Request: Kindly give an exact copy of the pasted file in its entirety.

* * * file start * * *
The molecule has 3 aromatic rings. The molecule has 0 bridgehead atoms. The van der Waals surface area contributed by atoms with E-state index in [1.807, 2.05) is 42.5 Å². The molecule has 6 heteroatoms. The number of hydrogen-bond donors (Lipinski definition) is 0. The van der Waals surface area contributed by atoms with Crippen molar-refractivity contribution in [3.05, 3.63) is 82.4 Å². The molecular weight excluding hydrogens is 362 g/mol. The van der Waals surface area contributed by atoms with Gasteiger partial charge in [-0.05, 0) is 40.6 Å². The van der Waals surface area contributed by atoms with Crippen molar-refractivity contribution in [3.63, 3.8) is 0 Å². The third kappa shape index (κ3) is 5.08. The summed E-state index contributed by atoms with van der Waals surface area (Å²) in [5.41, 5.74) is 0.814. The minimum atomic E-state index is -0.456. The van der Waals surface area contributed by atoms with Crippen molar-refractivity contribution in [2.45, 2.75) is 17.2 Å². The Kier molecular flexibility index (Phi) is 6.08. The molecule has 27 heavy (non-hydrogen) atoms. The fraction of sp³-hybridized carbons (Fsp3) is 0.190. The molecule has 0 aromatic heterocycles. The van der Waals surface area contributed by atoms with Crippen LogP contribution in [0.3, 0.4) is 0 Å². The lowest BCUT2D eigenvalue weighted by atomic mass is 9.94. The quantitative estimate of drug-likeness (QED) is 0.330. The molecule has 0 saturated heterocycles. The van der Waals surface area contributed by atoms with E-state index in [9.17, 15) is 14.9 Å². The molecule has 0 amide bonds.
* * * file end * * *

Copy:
The molecule has 3 aromatic rings. The molecule has 0 bridgehead atoms. The van der Waals surface area contributed by atoms with E-state index in [1.807, 2.05) is 42.5 Å². The molecule has 6 heteroatoms. The number of hydrogen-bond donors (Lipinski definition) is 0. The van der Waals surface area contributed by atoms with Crippen molar-refractivity contribution in [3.05, 3.63) is 82.4 Å². The molecular weight excluding hydrogens is 362 g/mol. The van der Waals surface area contributed by atoms with Gasteiger partial charge in [-0.05, 0) is 40.6 Å². The van der Waals surface area contributed by atoms with Crippen molar-refractivity contribution in [3.63, 3.8) is 0 Å². The third kappa shape index (κ3) is 5.08. The summed E-state index contributed by atoms with van der Waals surface area (Å²) in [5.41, 5.74) is 0.814. The minimum atomic E-state index is -0.456. The van der Waals surface area contributed by atoms with Crippen molar-refractivity contribution in [2.45, 2.75) is 17.2 Å². The Kier molecular flexibility index (Phi) is 6.08. The molecule has 27 heavy (non-hydrogen) atoms. The fraction of sp³-hybridized carbons (Fsp3) is 0.190. The molecule has 0 aromatic heterocycles. The van der Waals surface area contributed by atoms with Crippen LogP contribution in [0.3, 0.4) is 0 Å². The lowest BCUT2D eigenvalue weighted by atomic mass is 9.94. The quantitative estimate of drug-likeness (QED) is 0.330. The molecule has 0 saturated heterocycles. The van der Waals surface area contributed by atoms with E-state index in [9.17, 15) is 14.9 Å². The molecule has 0 amide bonds.